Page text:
[switch screen back to me]
So the rule of thumb I’ve come up with that’s easy even for non-writers to remember and implement is this:
The “Thank you Captain Obvious” test. If a statement is made in the hook that’s something the most obnoxious middle school version of yourself would react to with a smart-assed “Thank you Captain Obvious” then you know you need to write a better introduction.
On the other side of the spectrum from “Thank you Captain Obvious” is the “WTF?!?!” reaction. For example, after the first sentence of the YNAB article, you like thought WTF??!?!. So as long as you’ve got a hook that’s closer to the WTF side than the Thank You Captain Obvious side, you’re good to go.
The third part of a good copywriting process, after you’ve written a decent hook, is keeping interest.
And honestly, all that “Thank you Captain Obvious” material doesn’t have to go to waste. Let’s look at one of those blog posts again:
[switch to computer screen]
So here’s the YNAB article again. All the way down here, after he’s given the WTF intro that gets attention, he keeps attention with this advice: [read advice]
Normally, this is the kind of information people lead with. When you lead with it, it makes your writing boring. But there’s a time and a place for everything, so this sort of advice-giving info goes really good right here & actually helps drive your point home, leading to the next step of a good copywriting process.
[switch back to me]
Which brings us to the next piece of a good copywriting process, which is a HUGE amount attention on the build-up to the call to action, and on the call to action itself.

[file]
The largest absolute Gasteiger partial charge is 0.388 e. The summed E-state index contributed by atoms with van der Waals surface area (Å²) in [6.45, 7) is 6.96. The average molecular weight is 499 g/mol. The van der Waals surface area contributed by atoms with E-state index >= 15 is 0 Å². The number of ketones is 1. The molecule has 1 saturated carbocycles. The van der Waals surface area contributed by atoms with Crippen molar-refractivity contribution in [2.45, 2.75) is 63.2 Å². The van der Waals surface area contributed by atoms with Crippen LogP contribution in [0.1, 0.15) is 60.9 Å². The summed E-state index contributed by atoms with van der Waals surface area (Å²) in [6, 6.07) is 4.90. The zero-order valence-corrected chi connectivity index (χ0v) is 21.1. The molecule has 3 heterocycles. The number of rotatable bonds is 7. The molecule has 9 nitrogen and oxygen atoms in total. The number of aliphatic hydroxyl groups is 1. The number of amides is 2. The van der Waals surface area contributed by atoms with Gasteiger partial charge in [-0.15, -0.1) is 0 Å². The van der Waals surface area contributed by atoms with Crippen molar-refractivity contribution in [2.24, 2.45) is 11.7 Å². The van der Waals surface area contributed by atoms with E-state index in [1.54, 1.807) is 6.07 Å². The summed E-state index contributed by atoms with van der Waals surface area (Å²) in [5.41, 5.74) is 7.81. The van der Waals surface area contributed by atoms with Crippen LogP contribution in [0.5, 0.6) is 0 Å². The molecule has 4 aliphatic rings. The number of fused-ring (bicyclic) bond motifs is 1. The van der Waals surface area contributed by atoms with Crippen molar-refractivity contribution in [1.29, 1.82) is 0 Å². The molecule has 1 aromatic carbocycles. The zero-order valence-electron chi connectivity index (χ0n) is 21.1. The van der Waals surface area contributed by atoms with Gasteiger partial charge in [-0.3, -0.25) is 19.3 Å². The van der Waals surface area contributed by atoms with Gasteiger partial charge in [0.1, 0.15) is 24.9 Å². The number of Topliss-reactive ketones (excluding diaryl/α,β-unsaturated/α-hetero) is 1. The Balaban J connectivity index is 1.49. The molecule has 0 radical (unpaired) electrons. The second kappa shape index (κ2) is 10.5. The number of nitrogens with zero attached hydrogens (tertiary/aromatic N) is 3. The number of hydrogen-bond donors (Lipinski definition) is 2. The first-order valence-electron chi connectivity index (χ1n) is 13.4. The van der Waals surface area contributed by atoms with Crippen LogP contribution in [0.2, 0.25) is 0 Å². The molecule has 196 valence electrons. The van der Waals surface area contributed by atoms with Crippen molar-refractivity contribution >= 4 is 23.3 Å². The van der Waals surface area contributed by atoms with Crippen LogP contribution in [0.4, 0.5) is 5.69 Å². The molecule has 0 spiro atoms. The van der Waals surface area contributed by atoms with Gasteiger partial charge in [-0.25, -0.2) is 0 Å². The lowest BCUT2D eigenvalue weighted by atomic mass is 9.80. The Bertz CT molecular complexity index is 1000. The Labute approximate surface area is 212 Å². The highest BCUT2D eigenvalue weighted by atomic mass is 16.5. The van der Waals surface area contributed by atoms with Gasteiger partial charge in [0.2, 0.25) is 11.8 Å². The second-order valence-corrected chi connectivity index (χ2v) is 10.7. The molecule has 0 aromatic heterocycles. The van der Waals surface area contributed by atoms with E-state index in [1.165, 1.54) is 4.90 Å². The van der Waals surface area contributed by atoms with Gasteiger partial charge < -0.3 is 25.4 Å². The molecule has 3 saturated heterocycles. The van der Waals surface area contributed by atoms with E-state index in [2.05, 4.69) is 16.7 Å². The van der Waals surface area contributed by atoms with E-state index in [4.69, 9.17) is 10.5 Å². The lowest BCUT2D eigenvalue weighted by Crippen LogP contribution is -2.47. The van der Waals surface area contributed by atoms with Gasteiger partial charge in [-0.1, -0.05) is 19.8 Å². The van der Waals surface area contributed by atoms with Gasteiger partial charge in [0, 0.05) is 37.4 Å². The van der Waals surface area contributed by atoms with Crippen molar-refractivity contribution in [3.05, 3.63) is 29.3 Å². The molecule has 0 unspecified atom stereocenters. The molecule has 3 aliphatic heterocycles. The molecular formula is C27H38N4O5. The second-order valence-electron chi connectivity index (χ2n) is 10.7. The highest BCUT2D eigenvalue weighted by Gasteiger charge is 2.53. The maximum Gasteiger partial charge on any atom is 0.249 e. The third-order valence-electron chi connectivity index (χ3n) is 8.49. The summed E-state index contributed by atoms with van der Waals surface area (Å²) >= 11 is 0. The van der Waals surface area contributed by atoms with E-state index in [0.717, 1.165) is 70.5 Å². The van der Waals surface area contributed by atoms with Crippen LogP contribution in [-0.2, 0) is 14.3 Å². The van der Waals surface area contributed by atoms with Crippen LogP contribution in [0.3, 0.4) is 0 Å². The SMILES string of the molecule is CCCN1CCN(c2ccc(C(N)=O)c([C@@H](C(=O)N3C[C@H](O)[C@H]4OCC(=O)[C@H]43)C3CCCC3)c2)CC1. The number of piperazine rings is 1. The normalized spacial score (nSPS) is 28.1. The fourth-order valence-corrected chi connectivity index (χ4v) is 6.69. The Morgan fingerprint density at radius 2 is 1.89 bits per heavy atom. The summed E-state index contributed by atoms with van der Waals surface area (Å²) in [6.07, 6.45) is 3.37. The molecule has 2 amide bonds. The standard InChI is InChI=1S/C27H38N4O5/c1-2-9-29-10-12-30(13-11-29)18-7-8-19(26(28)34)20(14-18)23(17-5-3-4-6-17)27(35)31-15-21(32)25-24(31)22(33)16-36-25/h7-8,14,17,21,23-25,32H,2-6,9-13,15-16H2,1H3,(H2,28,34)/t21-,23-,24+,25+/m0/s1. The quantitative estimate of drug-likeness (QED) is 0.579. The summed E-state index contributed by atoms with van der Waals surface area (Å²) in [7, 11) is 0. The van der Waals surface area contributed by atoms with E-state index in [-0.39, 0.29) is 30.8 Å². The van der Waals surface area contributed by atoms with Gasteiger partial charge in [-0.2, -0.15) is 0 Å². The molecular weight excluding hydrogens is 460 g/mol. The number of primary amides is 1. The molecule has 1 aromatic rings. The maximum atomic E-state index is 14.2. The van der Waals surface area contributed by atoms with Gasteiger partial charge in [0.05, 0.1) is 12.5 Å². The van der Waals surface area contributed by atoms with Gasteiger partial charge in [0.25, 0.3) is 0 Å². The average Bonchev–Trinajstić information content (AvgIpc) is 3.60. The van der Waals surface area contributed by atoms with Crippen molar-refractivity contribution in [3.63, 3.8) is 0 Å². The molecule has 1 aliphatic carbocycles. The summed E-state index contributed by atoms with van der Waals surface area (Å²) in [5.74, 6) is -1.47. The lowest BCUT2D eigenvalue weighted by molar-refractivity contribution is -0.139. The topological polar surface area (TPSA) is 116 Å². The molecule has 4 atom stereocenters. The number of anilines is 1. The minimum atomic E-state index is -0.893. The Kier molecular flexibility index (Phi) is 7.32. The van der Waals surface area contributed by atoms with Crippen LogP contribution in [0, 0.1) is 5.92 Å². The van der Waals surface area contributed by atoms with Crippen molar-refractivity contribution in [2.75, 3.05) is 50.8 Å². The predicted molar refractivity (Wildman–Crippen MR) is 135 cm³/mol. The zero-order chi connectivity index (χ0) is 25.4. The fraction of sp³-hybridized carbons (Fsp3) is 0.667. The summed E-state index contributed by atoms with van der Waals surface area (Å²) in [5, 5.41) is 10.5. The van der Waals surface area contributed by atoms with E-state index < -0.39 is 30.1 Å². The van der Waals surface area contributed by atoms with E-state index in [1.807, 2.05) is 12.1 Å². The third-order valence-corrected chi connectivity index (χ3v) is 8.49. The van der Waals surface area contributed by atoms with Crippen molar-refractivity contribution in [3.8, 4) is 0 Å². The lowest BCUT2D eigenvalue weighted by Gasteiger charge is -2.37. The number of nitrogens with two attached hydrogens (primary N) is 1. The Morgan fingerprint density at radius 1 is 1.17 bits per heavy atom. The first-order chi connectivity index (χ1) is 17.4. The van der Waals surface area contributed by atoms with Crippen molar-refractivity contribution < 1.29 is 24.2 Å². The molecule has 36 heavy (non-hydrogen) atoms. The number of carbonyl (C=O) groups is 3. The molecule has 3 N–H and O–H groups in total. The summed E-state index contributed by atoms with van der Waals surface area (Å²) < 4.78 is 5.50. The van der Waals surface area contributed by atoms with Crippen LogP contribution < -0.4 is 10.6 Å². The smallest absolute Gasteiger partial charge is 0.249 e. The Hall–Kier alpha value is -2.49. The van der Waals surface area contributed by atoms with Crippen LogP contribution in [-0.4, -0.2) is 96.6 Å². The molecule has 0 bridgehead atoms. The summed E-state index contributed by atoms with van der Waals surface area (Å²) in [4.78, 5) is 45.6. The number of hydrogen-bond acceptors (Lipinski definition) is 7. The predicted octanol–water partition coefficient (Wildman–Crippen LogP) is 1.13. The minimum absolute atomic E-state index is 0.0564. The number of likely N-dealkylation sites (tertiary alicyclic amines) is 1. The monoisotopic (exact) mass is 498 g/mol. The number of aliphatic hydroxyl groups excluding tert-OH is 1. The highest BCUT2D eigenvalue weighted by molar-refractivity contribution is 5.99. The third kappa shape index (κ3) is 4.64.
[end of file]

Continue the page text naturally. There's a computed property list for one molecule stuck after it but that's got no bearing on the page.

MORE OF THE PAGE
Because honestly, without a good call to action, you’re really dropping the ball on the potential your business has to drive action and profits. And this IS NOT potential that you want to miss out on. Not at all. In fact, I’d venture to say that this action and profit part is the entire reason why we get into business & recognize the need for good copywriting in the first place.
And then, the final thing that’s so important to what’s involved in copywriting is a high attention to detail for conversion optimization. If you’re considering a career in copywriting, this is definitely something you’ll want to study. And if you’re hiring a copywriter, make sure you hire someone who doesn’t shy away from the idea of doing A/B tests with their own work to find out what works best for you and your audience. Because when the end purpose of copywriting is a conversion in some form or another, conversion optimization needs to be at the forefront for a few months after the copy is published to make it as effective as possible.
So, to review, the 5 most important things involved in copywriting are:
- planning your end goal
- writing a great hook
- keeping interest
- an effective CTA
- focus on conversion optimization even after publication
I hope that’s given you some insight into what’s involved in copywriting, and if you want to try your hand at writing great copy for yourself, I’ve got a really good email course to help you do that. It’s free, it’s delivered over the course of 3 days, and you can get to it by following the link that pops up at the end of this screen or there’s a link in the description below.
And if you’re not a writer, don’t worry. This course was made with non-writers in mind, and people email me every day telling me they get great results with what I teach in it.
So sign up for it today, and I will see you in your inbox.